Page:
The Return of a Real Hero; Yesterday His Team Arrived Back in Britain in near Disgrace. but We Should Applaud the Truth Behind England's Decision Not to Play in Zimbabwe

By Oborne, Peter | The Evening Standard (London, England), March 7, 2003 | Go to article overview

The Return of a Real Hero; Yesterday His Team Arrived Back in Britain in near Disgrace. but We Should Applaud the Truth Behind England's Decision Not to Play in Zimbabwe


Oborne, Peter, The Evening Standard (London, England)


Byline: PETER OBORNE

NASSER HUSSAIN and his shattered and beleaguered English cricket team arrived back from South Africa yesterday close to disgrace.

By all conventional measures they have had a catastrophic winter: trounced by Australia followed by outright failure in the Cricket World Cup. It was no surprise when Hussain resigned as captain of the national one-day team.

But it is worth pausing for a moment before we condemn Hussain to the dustbin of cricket history and classify him alongside all the failures in that most demanding and thankless of jobs.

For there is a strong case that Hussain is not one of the worst, but actually one of the finest captains England has ever had. For he is the only recent cricket captain of England to have grasped that the job brings not only sporting challenges, but can also make the most intense moral demands.

Many cricketers fail to cope.

Graham Gooch and Mike Gatting let themselves down emphatically when they led their disgraceful "rebel tours" to pre-liberation South Africa, which gave succour to apartheid in its dying years.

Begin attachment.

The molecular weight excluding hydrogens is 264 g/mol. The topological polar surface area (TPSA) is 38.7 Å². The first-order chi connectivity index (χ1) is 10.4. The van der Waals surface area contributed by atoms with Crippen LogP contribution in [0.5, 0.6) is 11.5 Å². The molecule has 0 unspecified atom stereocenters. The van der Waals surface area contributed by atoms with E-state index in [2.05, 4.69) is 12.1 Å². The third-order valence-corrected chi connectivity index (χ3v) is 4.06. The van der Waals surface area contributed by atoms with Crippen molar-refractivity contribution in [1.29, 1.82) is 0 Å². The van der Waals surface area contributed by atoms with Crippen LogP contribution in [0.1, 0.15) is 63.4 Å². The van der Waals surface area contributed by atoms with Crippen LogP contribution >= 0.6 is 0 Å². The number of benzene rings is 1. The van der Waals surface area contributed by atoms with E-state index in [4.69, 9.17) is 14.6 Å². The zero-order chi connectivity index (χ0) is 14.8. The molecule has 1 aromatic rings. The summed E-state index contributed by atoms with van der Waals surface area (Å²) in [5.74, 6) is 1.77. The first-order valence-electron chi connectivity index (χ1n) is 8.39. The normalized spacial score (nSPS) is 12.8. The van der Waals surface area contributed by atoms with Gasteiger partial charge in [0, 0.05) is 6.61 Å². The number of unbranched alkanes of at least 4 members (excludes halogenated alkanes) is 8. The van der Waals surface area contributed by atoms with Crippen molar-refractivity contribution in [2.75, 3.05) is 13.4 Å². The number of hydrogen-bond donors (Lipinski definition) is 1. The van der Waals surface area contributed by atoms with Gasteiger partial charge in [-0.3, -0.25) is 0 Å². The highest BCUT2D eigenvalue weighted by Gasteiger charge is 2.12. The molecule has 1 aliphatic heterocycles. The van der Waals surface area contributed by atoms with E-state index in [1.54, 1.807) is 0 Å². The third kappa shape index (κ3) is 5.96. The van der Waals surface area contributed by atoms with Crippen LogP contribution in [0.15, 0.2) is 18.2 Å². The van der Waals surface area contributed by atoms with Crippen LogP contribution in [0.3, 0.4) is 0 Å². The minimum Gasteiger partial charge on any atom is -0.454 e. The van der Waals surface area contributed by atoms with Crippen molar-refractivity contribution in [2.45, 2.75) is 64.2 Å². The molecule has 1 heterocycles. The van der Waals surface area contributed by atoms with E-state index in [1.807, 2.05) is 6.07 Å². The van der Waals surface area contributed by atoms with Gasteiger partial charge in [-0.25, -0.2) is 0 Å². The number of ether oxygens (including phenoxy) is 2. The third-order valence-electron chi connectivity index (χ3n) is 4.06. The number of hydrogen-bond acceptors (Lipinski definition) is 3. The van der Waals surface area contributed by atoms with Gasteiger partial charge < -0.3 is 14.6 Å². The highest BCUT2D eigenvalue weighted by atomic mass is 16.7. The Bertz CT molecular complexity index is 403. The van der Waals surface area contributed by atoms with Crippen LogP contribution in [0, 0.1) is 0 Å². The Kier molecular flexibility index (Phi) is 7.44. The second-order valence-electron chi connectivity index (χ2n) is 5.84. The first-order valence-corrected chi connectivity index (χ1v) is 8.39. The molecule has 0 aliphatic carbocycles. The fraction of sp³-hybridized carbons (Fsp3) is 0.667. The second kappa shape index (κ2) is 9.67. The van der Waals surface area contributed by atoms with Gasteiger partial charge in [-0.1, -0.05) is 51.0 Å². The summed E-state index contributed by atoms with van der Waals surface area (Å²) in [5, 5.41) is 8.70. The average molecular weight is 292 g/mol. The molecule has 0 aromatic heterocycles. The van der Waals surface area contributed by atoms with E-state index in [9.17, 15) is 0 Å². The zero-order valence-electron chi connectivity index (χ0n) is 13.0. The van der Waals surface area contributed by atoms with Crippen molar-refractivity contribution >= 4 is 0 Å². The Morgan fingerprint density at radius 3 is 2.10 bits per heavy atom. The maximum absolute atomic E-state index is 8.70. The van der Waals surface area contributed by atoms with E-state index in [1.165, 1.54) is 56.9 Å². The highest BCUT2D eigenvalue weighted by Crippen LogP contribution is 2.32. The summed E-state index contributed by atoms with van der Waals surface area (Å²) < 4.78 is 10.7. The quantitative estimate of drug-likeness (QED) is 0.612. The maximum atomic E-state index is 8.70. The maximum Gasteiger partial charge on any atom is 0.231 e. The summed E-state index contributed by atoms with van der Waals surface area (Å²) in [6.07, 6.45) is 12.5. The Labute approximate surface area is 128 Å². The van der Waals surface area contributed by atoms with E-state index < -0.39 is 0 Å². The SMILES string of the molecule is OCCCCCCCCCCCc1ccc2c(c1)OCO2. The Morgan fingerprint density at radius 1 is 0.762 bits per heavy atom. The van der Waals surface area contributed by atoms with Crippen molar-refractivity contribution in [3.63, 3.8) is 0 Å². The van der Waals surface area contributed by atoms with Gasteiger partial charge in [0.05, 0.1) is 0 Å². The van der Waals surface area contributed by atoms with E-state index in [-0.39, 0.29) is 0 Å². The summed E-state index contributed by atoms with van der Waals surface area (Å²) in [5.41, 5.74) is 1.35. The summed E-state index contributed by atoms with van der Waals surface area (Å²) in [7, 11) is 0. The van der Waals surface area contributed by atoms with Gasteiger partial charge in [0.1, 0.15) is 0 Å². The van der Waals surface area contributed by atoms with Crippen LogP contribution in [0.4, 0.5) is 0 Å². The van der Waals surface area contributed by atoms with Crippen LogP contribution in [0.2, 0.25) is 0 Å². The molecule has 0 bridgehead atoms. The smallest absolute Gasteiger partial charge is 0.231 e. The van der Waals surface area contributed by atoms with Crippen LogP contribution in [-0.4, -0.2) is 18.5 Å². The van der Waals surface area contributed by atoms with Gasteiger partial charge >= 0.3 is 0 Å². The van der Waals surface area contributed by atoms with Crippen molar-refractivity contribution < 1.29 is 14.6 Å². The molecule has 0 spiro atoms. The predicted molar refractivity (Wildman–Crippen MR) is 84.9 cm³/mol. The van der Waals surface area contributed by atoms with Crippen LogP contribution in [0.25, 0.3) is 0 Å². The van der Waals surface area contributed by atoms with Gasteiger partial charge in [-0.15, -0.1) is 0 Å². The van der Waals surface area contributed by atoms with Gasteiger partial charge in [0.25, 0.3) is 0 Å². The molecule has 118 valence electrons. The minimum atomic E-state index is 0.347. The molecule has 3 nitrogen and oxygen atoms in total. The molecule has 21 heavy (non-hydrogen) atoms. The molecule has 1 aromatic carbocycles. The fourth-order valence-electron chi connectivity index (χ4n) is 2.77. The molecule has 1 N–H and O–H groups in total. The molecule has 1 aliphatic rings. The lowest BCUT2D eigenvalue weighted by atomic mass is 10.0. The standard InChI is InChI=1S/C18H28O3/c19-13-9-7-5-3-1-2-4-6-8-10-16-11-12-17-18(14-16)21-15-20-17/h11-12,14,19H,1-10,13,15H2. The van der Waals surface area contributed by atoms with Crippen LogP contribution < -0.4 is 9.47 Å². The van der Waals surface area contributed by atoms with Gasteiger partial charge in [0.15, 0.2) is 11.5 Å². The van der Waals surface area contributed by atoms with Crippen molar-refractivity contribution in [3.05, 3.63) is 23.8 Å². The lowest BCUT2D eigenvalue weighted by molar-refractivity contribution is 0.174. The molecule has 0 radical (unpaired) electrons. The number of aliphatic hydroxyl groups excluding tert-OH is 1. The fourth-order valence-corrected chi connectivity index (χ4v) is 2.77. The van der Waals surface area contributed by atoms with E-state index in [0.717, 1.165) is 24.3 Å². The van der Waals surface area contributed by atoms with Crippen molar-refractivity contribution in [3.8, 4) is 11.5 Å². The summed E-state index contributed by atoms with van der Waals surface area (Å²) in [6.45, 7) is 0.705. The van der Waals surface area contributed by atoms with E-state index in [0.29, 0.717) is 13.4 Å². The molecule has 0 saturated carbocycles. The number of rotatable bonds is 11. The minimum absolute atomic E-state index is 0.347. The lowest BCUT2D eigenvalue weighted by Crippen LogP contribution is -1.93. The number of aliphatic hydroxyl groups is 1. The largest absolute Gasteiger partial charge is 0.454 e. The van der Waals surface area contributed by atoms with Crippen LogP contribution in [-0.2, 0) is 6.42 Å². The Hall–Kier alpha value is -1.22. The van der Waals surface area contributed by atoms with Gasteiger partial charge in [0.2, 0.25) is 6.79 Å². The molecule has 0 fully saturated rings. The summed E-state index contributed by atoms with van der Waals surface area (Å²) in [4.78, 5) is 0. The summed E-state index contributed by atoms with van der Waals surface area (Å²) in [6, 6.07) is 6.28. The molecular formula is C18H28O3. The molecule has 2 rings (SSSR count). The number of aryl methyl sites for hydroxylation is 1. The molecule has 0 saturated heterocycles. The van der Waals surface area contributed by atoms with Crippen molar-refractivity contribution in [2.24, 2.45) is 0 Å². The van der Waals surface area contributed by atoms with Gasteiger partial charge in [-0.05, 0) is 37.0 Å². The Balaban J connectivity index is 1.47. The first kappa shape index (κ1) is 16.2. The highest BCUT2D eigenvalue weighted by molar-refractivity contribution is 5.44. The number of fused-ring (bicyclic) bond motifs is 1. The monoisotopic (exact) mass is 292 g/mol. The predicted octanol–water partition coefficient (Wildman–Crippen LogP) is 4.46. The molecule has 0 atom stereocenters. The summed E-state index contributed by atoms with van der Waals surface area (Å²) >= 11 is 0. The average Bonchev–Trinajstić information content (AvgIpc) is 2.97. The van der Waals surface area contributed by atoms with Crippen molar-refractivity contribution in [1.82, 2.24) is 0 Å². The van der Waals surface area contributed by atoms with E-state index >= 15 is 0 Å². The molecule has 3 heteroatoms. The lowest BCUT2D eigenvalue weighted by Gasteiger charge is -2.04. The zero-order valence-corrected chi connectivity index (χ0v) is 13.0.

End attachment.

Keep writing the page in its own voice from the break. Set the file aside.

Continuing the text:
They pretended, and this was their shameful error, that cricket could be isolated from the society of which it formed part.

So, last week, did the Australian skipper Ricky Ponting, when he took his team into Zimbabwe. Before the game, I am reliably told, urgent messages were sent asking that the Australians should emulate the example of Zimbabwe players Andy Flower and Henry Olonga and wear black armbands. It would have cost the Aussies nothing to agree, but they ignored the requests.

ONLY the England players had the courage and the humanity to engage with the ghastly humanitarian catastrophe bordering on genocide that is swamping Zimbabwe today. What made the stand made by Nasser Hussain and his players all the more exemplary was that they were so alone. They were not supported by any other team, let alone by the wretched English Cricket Board.

They have received no credit for this because, at the time the English cricket team's concalls-At the time the press was ripe with speculation whether England would go to Zimbabwe or not, and the final decision was not to be made for several days. An agonised Hussain spelt out the consequences.

He told me how pulling out of the Zimbabwe fixture could cost English cricket millions of pounds - u8 million was the figure he cited - and cost a number of his players their last chance of competing at the pinnacle of their sport.

Just as important, they would forfeit four points that could easily lose England the chance of going through to the final stages of the comby Peter Oborne petition - as indeed proved to be the case. He told me that England would not be going.

But he did not once cite personal safety as a reason.

Hussain was speaking to me because he knew that I had recently been travelling in the country, making a Channel 4 documentary about how Robert Mugabe was deliberately withholding food from his own starving people. …

The rest of this article is only available to active members of Questia

Sign up now for a free, 1-day trial and receive full access to:

  • Questia's entire collection